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Potash Corp. of Saskatchewan (POT) is the world's largest fertilizer company by capacity, producing the three primary crop nutrients: potash, phosphate and nitrogen. Potash is the worlds' leading potash producer and is responsible for about 20% of global capacity. It is the third-largest phosphate company in the world and has the phosphate industry's most diversified product line (liquid, solid fertilizer, feed and industrial). Potash has operations and business interest in seven countries and is a key player in the growing challenge of feeding the world. Potash products help provide the primary nutrients that crops need, in addition to nutrients that are used to make livestock feeds and industrial goods.

Millions of people with rising incomes want to feed their families better diets, with high quality fruits and vegetables and protein from meat. With pressure on global crop supplies mounting, the need to substantially increase production is clear. This demand is supporting strong prices for a wide range of crops grown globally. Farmers are responding by increasing yield by applying more fertilizer, especially potash.

World crop consumption is forecast to grow from 3.4 billion tones in 2000 to 4.9 billion tones in 2020. Each year, the global population is expected to grow by about 75 million; by 2020 the world population will have grown by almost 800 million. Most of this growth is occurring in developing countries, along with the priority for most people to improve their diets. Ongoing economic growth will continue to improve the affordability of and increase the desire for more and better food.

The Numbers

First-quarter potash gross margins decreased drastically by 56% from the same quarter last year, which saw record gross margins. Sales volumes of 1.2 million tons fell below the record 2.8 million tons in the same quarter last year. This change reflected slower movement to all major markets. A primary reason for this was that distributors deferred major purchasing ahead of the spring planting season and customers continued to work through inventories. The average realized potash price of $435 per ton was up 19% from last year's first quarter, reflecting price gains in spot and contract markets.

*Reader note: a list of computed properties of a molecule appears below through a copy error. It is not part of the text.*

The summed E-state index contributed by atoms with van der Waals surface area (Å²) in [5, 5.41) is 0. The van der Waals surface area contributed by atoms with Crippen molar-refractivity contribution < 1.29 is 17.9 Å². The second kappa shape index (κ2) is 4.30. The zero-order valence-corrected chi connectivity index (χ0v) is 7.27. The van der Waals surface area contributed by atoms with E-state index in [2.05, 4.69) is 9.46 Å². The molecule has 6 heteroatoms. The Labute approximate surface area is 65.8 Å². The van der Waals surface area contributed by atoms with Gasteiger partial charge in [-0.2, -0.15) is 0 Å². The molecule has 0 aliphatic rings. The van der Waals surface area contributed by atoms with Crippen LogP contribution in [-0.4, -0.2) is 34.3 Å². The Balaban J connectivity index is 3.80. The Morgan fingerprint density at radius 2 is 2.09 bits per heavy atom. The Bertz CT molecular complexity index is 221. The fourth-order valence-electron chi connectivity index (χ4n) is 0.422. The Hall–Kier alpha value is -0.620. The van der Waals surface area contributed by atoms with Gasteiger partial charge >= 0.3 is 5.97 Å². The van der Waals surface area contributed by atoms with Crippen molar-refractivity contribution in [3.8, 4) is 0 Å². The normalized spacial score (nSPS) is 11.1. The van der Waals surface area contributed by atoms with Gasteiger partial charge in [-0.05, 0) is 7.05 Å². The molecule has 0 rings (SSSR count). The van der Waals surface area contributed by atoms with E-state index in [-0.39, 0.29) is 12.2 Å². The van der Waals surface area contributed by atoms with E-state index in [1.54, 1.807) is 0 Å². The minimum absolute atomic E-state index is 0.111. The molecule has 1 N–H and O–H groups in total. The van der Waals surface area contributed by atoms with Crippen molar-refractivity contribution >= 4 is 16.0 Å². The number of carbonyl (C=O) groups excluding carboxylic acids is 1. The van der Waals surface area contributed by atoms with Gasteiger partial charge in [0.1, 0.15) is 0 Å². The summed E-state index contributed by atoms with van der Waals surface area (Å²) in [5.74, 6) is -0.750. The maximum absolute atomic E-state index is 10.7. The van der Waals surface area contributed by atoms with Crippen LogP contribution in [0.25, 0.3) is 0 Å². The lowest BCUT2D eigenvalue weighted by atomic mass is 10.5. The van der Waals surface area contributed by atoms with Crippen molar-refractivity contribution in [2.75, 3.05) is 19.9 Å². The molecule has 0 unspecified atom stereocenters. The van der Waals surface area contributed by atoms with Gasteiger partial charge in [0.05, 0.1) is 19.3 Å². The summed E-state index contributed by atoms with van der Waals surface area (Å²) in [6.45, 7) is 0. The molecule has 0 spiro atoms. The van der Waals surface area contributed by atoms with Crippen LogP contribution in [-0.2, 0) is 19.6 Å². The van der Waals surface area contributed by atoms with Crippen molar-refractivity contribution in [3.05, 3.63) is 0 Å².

First-quarter phosphate gross margins increased slightly by 1.3% from the same quarter last year. Phosphate sales volumes totaled 0.9 million tons, up slightly from last year's first quarter. A larger percentage of sales allocated to meet offshore fertilizer demand, combined with strong feed and industrial volumes, helped offset weakness in North American fertilizer markets. The average realized phosphate price climbed to $607 per ton for the quarter, 9% above that of the same period last year.

Nitrogen gross margins climbed by 7% to a first-quarter record. Sales volumes of 1.3 million tons were slightly below the same period last year, largely as a result of reduced production at Geismar. Average realized prices for nitrogen products rose to $383 per ton for the quarter, 4% above the same period last year.

Becoming a producer in potash is difficult. With limited viable deposits worldwide, billions of dollars in development costs, and lead times of seven years or more, barriers to entry in this industry are considerable. With recent trends pushing global producers to or near their capacity limits, rising demand is likely to challenge supply over the coming years. This supply and demand imbalance will help Potash manage pricing pressures that might occur if there is a global slowdown.

These positive scenarios seem to have not materialized for Potash. There are couple of factors that have contributed to this: a temporary oversupply in the market, lower demand then previously forecast due to a slowdown in a global economic activity, and climate conditions globally that have limited crop production.

Given these headwinds, I do not expect fertilizer prices to fall much lower. Rather, I believe they will stabilize in the coming quarters. The recent Chinese contract settlements, along with high spring demand requirements in the Northern Hemisphere, should drive strong volume recovery and price stabilization. Fertilizer companies will play a pivotal role as the global population continues to grow and the need to meet the world's food demand increases. At the end of the day, having a little Potash in your portfolio in uncertain times might not be a bad idea.

Source: A Little Potash In Your Portfolio Not A Bad Idea